Don’t let the name confuse you. Les Ballets Jazz de Montréal is neither a classical ballet company nor a jazz dance group.
Rather, the Canadian company, which is celebrating its 40th anniversary, specializes in a dazzling fusion of styles — performing innovative works by contemporary choreographers designed to showcase the dancers’ creativity, physicality and seemingly inexhaustible energy, said the company’s artistic director, Louis Robitaille.
On Sunday, Les Ballets Jazz de Montréal will perform three eclectic creations by choreographers from across the globe.
“For the audience, a mixed program like this can allow them to discover different voices,” Robitaille said.
Founded in Quebec in 1972 by Geneviève Salbaing, Eva Von Gencsy and Eddie Toussaint, Les Ballets Jazz de Montréal originally focused on jazz dance, which combines elements of ballet, Broadway and modern dance.
But by the time Robitaille arrived in 1998, fresh from dancing with Les Grands Ballets Canadiens de Montreal, the dance group was in a state of flux.
“It was a strange time for the company,” he said, noting that the group had gone through four different artistic directors in about as many years. “When there are so many changes like this you cannot have a clear vision. You lose the continuity of the work.
“I knew that we had to work to bring back the energy of the company, the stability of the com pany, and everything that goes with it,” he said. “That was a nice challenge to take.”
Rather than an homage to trends of the past, Robitaille wanted Les Ballet Jazz de Montréal to serve as “a mirror of what is going on in (today’s) dance world.
“To do so was to work with the new generation of creators. For me, those are the ones who are influencing the dance of today and the dance of tomorrow,” he said. “They have a lot of motivation. They are bringing all kinds of influences to dance.”
That focus on new and innovative performance pieces “suits the personality of the company,” Robitaille said, noting that Les Ballets Jazz de Montréal was once also a newcomer to the Canadian arts scene. “It was young. It was new. It was fresh. It was physical. It was high-energy.”
During the company’s 40th season, its collaborators have included Canadian choreographer Aszure Barton, Italian choreographer Mauro Bigonzetti and half-Colombian half-Belgian choreographer Annabelle Lopez Ocho.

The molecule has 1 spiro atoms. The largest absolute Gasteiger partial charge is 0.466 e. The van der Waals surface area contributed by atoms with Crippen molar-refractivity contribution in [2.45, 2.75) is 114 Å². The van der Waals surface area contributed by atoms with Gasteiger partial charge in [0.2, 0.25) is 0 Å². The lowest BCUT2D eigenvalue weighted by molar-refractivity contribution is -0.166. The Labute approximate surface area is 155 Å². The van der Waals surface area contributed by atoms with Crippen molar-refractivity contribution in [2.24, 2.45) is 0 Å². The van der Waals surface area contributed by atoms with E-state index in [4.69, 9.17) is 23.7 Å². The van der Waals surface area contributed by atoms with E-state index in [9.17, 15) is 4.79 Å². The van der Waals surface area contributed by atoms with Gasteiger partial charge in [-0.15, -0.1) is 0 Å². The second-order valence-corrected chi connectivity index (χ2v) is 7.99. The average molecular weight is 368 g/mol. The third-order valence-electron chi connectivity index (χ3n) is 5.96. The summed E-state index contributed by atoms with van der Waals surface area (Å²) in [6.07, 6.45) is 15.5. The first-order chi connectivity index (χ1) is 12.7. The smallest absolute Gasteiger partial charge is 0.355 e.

Robitaille said he’s constantly on the lookout for talented, versatile new artists.
“First of all, you fall in love with the work of somebody, then you start to analyze it deeply,” he explained. “It’s a visceral reaction then it becomes a cerebral reaction. When those two are combined, then there’s a chance for something good to happen.”
Spanish-born choreographer Cayetano Soto created the first piece in Sunday’s show, the duet “Zero In On.” Robitaille described the seven-minute piece, set to music by avant-garde American composer Philip Glass, as a challenging, physically exacting duel.
Following “Zero In On” is “Night Box,” a 35-minute work by Chinese-Canadian choreographer Weng Wei Wong.
Inspired by the intensity of urban life, the piece combines contemporary ballet and street dance — depicting love, loss, sexuality and joy through a series of onstage interactions.
“The quest for each person, each human being, is to find somebody for a short time or somebody for a long time — but mainly to find a mate in the crazy rhythm of the city,” Robitaille said. “Night Box” captures “those little moments” as they unfold.
Israeli-American choreographer Barak Marshall, who’s based in Los Angeles, created “Harry,” the longest work of the night at 45 minutes.
“‘Harry’ is about conflict, but treated with a lot of humor and a lot of cynicism,” Robitaille said, evoking both internal turmoil and external struggle.
The theatrical ballet, set to a blend of jazz, Quebec folk music and traditional Israeli tunes, features dialogue mixed with movement.
According to Robitaille, Les Ballets Jazz de Montréal’s anniversary program is designed to delight.
“When people come to our performance, usually they forget their problems for two hours,” the artistic director said. “They step out of the theater with stars in their eyes and big smiles.”
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